Videos will beam to Earth on a laser beam in a technology demonstration coming to the International Space Station soon, says NASA’s Jet Propulsion Laboratory.
The Optical PAyload for Lasercomm Science (OPALS) plans to move videos from space to an Optical Communications Telescope Laboratory in Wrightwood, Calif. Each demonstration test will last about 100 seconds, while the station and the ground receiver can “see” each other.
While the experiment sounds awesome for sending back “home videos” from space, NASA is more touting it as a boon for transferring loads of scientific data back to Earth.
“The scientific instruments in near-Earth and deep-space missions increasingly require higher communication rates to transmit their gathered data back to Earth or to support high-data-rate applications (e.g., high-definition video streams),” stated the OPALS webpage at NASA’s Jet Propulsion Laboratory.
“Optical communications (also referred to as ‘lasercomm’) is an emerging technology wherein data is modulated onto laser beams, which offers the promise of much higher data rates than what is achievable with radio-frequency (RF) transmissions.”
The experiment page (last updated in May) says it is intended to work for about a year, with the current Expedition 37/38 and forthcoming 39/40 crews. That said, it appears the payload is not aboard station yet.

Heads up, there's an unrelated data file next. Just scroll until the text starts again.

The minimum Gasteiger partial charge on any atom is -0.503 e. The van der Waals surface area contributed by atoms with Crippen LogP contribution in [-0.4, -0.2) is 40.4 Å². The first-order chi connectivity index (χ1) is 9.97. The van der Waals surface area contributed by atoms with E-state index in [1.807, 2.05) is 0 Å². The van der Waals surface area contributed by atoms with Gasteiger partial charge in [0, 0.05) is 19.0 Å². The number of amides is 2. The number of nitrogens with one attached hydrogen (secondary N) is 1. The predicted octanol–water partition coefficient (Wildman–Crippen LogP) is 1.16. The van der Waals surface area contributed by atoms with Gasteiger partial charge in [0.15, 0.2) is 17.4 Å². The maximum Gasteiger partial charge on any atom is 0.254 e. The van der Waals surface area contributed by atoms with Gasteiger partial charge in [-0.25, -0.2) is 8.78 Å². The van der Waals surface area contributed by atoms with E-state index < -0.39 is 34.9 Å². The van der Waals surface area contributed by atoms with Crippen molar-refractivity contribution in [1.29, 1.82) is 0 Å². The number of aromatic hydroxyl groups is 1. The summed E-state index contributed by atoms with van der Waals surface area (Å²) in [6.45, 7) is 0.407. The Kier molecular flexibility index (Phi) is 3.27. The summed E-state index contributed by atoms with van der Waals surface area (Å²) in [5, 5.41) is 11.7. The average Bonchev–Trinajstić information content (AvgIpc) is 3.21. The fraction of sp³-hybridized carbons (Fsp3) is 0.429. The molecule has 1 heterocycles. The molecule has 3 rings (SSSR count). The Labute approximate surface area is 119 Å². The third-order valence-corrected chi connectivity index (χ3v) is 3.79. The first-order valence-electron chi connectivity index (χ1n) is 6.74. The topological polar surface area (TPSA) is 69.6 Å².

A July update from NASA said the SpaceX Dragon spacecraft is supposed to ferry OPALS to space. There hasn’t been a Dragon flight since that time, but SpaceX is listing one more for 2013 on its launch manifest.
Laser communication hit headlines earlier this fall when the NASA Lunar Atmosphere and Dust Environment Explorer (LADEE) sent a packet of information by laser from the moon, breaking records in terms of download rate (622 megabits per second).
Elizabeth Howell is the senior writer at Universe Today. She also works for Space.com, Space Exploration Network, the NASA Lunar Science Institute, NASA Astrobiology Magazine and LiveScience, among others. Career highlights include watching three shuttle launches, and going on a two-week simulated Mars expedition in rural Utah. You can follow her on Twitter @howellspace or contact her at her website.